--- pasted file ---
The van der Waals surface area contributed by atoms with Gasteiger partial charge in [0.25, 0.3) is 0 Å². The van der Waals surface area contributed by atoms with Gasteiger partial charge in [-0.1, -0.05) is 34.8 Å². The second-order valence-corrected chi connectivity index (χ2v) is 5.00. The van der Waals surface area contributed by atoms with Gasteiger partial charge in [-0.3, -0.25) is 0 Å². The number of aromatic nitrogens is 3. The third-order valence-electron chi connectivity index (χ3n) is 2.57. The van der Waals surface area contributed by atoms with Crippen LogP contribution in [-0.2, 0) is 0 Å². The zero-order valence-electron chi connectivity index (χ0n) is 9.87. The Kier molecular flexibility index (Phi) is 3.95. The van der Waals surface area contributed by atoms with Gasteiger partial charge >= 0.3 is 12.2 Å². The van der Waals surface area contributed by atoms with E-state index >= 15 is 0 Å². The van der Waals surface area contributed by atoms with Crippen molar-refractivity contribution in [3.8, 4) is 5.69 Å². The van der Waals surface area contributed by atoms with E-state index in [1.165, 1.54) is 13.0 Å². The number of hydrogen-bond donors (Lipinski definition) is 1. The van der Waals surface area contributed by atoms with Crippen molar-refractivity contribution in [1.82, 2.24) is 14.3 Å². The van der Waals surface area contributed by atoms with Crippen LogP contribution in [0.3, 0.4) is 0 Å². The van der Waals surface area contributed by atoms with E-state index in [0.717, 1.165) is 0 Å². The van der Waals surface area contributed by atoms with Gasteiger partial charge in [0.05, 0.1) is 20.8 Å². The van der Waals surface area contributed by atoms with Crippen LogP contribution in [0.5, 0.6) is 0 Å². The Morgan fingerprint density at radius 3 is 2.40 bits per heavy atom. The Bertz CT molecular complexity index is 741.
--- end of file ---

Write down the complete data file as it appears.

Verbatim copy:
The van der Waals surface area contributed by atoms with Gasteiger partial charge in [0.25, 0.3) is 0 Å². The van der Waals surface area contributed by atoms with Gasteiger partial charge in [-0.1, -0.05) is 34.8 Å². The second-order valence-corrected chi connectivity index (χ2v) is 5.00. The van der Waals surface area contributed by atoms with Gasteiger partial charge in [-0.3, -0.25) is 0 Å². The number of aromatic nitrogens is 3. The third-order valence-electron chi connectivity index (χ3n) is 2.57. The van der Waals surface area contributed by atoms with Crippen LogP contribution in [-0.2, 0) is 0 Å². The zero-order valence-electron chi connectivity index (χ0n) is 9.87. The Kier molecular flexibility index (Phi) is 3.95. The van der Waals surface area contributed by atoms with Gasteiger partial charge >= 0.3 is 12.2 Å². The van der Waals surface area contributed by atoms with E-state index >= 15 is 0 Å². The van der Waals surface area contributed by atoms with Crippen molar-refractivity contribution in [3.8, 4) is 5.69 Å². The van der Waals surface area contributed by atoms with E-state index in [1.165, 1.54) is 13.0 Å². The number of hydrogen-bond donors (Lipinski definition) is 1. The van der Waals surface area contributed by atoms with Crippen molar-refractivity contribution in [1.82, 2.24) is 14.3 Å². The van der Waals surface area contributed by atoms with Crippen LogP contribution in [0.3, 0.4) is 0 Å². The van der Waals surface area contributed by atoms with E-state index in [0.717, 1.165) is 0 Å². The van der Waals surface area contributed by atoms with Gasteiger partial charge in [0.05, 0.1) is 20.8 Å². The van der Waals surface area contributed by atoms with Crippen LogP contribution in [0.5, 0.6) is 0 Å². The Morgan fingerprint density at radius 3 is 2.40 bits per heavy atom. The Bertz CT molecular complexity index is 741.